Most members were not politicians but community leaders, scholars and activists, with strong ties to the African American community. Prominent members included Dr. Robert C. Weaver, a young economics expert from Harvard University and a race relations adviser. He worked with the White House to provide more opportunities for African Americans. In 1966 he became the first black cabinet member, appointed by Lyndon B. Johnson as Secretary of the newly created Department of Housing and Urban Development.[8] During the 1970s, Weaver served as the national director of the Municipal Assistance Corporation, which was formed during New York City's financial crisis. Another prominent member of Roosevelt's Black Cabinet was Eugene K. Jones, the Executive Secretary of the National Urban League, a major civil rights organization.

One of the most well-known members and only woman was Ms. Mary Jane McLeod Bethune. "Ms. Bethune was a Republican who changed her party allegiance because of Franklin Roosevelt.".[9] Ms. Bethune was very closely tied to the community and believed she knew what the African Americans really wanted. She was looked upon very highly by other members of the cabinet, and the younger men called her "Ma Bethune." Ms. Bethune was a personal friend of Mrs. Roosevelt and, uniquely among the cabinet, had access to the White House. Their friendship began during a luncheon when Mrs. Roosevelt sat Ms. Bethune to the right of the president, considered the seat of honor. Franklin Roosevelt was so impressed by one of Bethune's speeches that he appointed her to the Division of Negro Affairs in the newly created National Youth Administration.

Members of this group in 1938 included the following:

At various times, others included:

See also[edit]

References[edit]

  1. ^ Front row, left to right: Dr. Ambrose Caliver, Dr. Roscoe C. Brown, Dr. Robert C. Weaver, Joseph H. Evans, Dr. Frank Horne, Mary McLeod Bethune, Lt. Lawrence A. Oxley, Dr. William J. Thompkins, Charles E. Hall, William I. Houston, Ralph E. Mizelle. Back row, left to right: Dewey R. Jones, Edgar Brown, J. Parker Prescott, Edward H. Lawson, Jr., Arthur Weiseger, Alfred Edgar Smith, Henry A. Hunt, John W. Whitten, Joseph R. Houchins. Source: Scurlock Studio, "President Franklin D. Roosevelt's "Black Cabinet" taken in March 1938" online at Smithsonian Institution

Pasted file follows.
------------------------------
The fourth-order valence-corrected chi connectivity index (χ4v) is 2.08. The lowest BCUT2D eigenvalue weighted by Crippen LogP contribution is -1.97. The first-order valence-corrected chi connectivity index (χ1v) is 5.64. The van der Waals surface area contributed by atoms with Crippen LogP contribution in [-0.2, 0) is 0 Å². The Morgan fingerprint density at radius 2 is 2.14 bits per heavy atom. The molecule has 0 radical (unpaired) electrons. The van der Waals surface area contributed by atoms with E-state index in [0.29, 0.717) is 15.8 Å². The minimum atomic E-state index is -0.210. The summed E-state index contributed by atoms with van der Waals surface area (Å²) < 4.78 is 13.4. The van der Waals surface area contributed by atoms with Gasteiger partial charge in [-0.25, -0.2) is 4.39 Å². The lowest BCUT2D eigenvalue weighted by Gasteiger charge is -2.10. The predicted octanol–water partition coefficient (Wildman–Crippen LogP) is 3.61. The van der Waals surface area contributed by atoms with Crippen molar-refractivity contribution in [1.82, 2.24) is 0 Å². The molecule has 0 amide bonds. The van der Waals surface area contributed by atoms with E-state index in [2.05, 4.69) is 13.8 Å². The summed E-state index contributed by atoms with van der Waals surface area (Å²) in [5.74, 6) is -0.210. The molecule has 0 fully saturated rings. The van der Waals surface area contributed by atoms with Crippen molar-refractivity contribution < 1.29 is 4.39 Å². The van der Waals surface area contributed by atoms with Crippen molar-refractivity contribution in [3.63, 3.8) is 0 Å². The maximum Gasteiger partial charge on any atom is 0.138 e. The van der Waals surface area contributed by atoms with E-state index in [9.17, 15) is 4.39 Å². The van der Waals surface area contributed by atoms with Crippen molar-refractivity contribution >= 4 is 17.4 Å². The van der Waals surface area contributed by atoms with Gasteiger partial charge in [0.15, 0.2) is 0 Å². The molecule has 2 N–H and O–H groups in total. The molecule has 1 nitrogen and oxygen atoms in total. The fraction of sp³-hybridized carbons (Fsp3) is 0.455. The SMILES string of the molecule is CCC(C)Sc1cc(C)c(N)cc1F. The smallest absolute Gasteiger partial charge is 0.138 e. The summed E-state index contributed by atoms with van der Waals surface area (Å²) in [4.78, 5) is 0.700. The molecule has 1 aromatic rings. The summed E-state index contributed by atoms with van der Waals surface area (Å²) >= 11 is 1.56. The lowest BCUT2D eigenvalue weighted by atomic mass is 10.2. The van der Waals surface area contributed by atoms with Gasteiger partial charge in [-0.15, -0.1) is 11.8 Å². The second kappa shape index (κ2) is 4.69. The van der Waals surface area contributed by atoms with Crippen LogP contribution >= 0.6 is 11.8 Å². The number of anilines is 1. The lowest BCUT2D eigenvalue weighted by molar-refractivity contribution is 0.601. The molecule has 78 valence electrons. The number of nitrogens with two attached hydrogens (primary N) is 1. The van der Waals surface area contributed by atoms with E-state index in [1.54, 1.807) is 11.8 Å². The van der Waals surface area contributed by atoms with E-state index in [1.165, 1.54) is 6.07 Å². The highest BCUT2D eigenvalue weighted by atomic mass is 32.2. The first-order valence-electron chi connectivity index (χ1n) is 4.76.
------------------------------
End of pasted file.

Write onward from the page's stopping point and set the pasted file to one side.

2. ^ New Deal (Roosevelt)
  3. ^ Civil Rights Leader | NCNW | Mary McLeod Bethune
  4. ^ About the WPA Life Histories Collection
  5. ^ Slave Narratives: An Introduction to the WPA Slave Narratives
  6. ^ Google Books Invisible Politics (page 263)
  7. ^ "African American History" Archived March 28, 2008, at the Wayback Machine., Encyclopedia Encarta, accessed 31 October 2009
  8. ^ Barron, James. "Robert C. Weaver, 89, First Black Cabinet Member, Dies". The New York Times. The New York Times. Retrieved 22 March 2015. 
  9. ^ Nancy Joan Weiss, Farewell to the Party of Lincoln: Black politics in the age of FDR, Princeton, NJ: Princeton University Press, 1983, p. 142

Bibliography[edit]

  • Barron, James. "Robert C. Weaver 89, First Black Cabinet Member, Dies". New York Times, 19 July 1997.
  • Burwell, N.Y., "Lawrence A. Oxley: Defining state public welfare among African Americans", in I.B. Carlton-LaNey (Ed.) (2001), African American leadership: An empowerment tradition in social welfare history (pp 99–110). Washington, DC: NASW Press
  • Thomas C. Fleming, "The Black Cabinet", Reflections on Black History: Part 83, Columbus Free Press, 8 September 1999
  • Horton, James O. "African American History", Microsoft Encarta Online Encyclopedia, 2007.
  • Hughes, Langston and Milton Meltzer. A Pictorial History of the Negro in America. Crown Publishers, Inc. n.d.
  • Oxley, L.A. (1927) "The North Carolina Negro", Welfare Magazine, New Haven, CT: Unknown
  • Oxley, L. A. (1940) "Employment Security and the Negro", Employment Security Review 7(7), 12-15
  • Walton, Hanes. Invisible Politics- Black Political Behavior, State University of New York Press, 1985, 263 pages.
  • Weiss, Nancy J. Farewell to the Party of Lincoln: Black Politics in the Age of FDR, Princeton University Press, 1983, 142 pages.
  • Yetman, Norman. "The Black Presence in the Writers Project", Introduction, WPA Slave Narratives, GPO, reprint, 2001.

Further reading[edit]

  • Daniel, Walter. Ambrose Caliver: Adult Educator and Civil Servant, Syracuse, NY: Syracuse Univ Printing, 1966
  • Poole, Bernice Anderson (1994). Mary Mcleod Bethune: educator. ISBN 0-87067-783-7. 
  • Wilkins, Theresa B., "Ambrose Caliver: Distinguished Civil Servant", Journal of Negro Education, 1962

External links[edit]